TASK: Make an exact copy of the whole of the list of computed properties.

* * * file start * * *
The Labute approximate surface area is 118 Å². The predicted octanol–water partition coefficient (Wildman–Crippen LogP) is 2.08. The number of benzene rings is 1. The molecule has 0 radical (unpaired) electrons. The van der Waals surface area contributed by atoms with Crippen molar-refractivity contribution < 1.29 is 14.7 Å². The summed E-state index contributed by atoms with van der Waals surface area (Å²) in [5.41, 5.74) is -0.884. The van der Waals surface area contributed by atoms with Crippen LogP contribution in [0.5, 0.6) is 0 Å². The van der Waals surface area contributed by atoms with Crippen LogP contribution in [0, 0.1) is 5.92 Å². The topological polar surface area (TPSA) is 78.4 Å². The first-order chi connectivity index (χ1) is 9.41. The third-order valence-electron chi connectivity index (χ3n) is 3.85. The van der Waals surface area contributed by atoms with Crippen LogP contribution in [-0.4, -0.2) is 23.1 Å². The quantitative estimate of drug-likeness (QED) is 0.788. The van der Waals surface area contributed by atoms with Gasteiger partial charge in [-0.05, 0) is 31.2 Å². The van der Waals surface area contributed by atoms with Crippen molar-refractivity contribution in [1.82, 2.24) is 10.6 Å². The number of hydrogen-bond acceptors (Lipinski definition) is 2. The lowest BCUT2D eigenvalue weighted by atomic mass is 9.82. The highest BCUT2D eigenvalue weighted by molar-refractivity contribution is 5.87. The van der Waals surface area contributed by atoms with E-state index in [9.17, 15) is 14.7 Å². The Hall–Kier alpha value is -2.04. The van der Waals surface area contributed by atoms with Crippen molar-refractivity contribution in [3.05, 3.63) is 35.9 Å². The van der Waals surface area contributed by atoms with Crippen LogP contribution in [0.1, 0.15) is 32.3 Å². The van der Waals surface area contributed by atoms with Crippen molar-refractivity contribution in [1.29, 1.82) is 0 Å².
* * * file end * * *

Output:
The Labute approximate surface area is 118 Å². The predicted octanol–water partition coefficient (Wildman–Crippen LogP) is 2.08. The number of benzene rings is 1. The molecule has 0 radical (unpaired) electrons. The van der Waals surface area contributed by atoms with Crippen molar-refractivity contribution < 1.29 is 14.7 Å². The summed E-state index contributed by atoms with van der Waals surface area (Å²) in [5.41, 5.74) is -0.884. The van der Waals surface area contributed by atoms with Crippen LogP contribution in [0.5, 0.6) is 0 Å². The van der Waals surface area contributed by atoms with Crippen LogP contribution in [0, 0.1) is 5.92 Å². The topological polar surface area (TPSA) is 78.4 Å². The first-order chi connectivity index (χ1) is 9.41. The third-order valence-electron chi connectivity index (χ3n) is 3.85. The van der Waals surface area contributed by atoms with Crippen LogP contribution in [-0.4, -0.2) is 23.1 Å². The quantitative estimate of drug-likeness (QED) is 0.788. The van der Waals surface area contributed by atoms with Gasteiger partial charge in [-0.05, 0) is 31.2 Å². The van der Waals surface area contributed by atoms with Crippen molar-refractivity contribution in [1.82, 2.24) is 10.6 Å². The number of hydrogen-bond acceptors (Lipinski definition) is 2. The lowest BCUT2D eigenvalue weighted by atomic mass is 9.82. The highest BCUT2D eigenvalue weighted by molar-refractivity contribution is 5.87. The van der Waals surface area contributed by atoms with E-state index in [9.17, 15) is 14.7 Å². The Hall–Kier alpha value is -2.04. The van der Waals surface area contributed by atoms with Crippen molar-refractivity contribution in [3.05, 3.63) is 35.9 Å². The van der Waals surface area contributed by atoms with Crippen LogP contribution in [0.1, 0.15) is 32.3 Å². The van der Waals surface area contributed by atoms with Crippen molar-refractivity contribution in [1.29, 1.82) is 0 Å².